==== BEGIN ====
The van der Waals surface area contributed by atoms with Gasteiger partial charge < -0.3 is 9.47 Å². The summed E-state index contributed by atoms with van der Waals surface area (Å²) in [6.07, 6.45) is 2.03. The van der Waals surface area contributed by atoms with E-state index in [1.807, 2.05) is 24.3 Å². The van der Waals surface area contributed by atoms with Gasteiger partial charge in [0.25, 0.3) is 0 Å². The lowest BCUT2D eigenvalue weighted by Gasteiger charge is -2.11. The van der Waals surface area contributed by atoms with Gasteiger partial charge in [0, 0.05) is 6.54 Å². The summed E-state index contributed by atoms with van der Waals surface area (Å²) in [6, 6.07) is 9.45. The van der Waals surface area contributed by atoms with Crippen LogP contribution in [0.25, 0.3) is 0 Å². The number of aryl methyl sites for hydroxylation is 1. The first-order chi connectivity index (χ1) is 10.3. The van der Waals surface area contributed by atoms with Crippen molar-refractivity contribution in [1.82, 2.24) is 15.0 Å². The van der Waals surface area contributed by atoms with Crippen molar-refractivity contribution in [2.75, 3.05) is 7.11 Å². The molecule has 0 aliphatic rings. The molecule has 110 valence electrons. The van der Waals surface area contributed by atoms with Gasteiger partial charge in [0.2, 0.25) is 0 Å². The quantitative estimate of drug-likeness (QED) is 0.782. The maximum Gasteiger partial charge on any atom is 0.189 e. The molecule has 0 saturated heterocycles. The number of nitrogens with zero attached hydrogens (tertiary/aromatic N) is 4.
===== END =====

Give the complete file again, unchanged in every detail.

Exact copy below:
The van der Waals surface area contributed by atoms with Gasteiger partial charge < -0.3 is 9.47 Å². The summed E-state index contributed by atoms with van der Waals surface area (Å²) in [6.07, 6.45) is 2.03. The van der Waals surface area contributed by atoms with E-state index in [1.807, 2.05) is 24.3 Å². The van der Waals surface area contributed by atoms with Gasteiger partial charge in [0.25, 0.3) is 0 Å². The lowest BCUT2D eigenvalue weighted by Gasteiger charge is -2.11. The van der Waals surface area contributed by atoms with Gasteiger partial charge in [0, 0.05) is 6.54 Å². The summed E-state index contributed by atoms with van der Waals surface area (Å²) in [6, 6.07) is 9.45. The van der Waals surface area contributed by atoms with Crippen LogP contribution in [0.25, 0.3) is 0 Å². The number of aryl methyl sites for hydroxylation is 1. The first-order chi connectivity index (χ1) is 10.3. The van der Waals surface area contributed by atoms with Crippen molar-refractivity contribution in [1.82, 2.24) is 15.0 Å². The van der Waals surface area contributed by atoms with Crippen molar-refractivity contribution in [2.75, 3.05) is 7.11 Å². The molecule has 0 aliphatic rings. The molecule has 110 valence electrons. The van der Waals surface area contributed by atoms with Gasteiger partial charge in [0.2, 0.25) is 0 Å². The quantitative estimate of drug-likeness (QED) is 0.782. The maximum Gasteiger partial charge on any atom is 0.189 e. The molecule has 0 saturated heterocycles. The number of nitrogens with zero attached hydrogens (tertiary/aromatic N) is 4.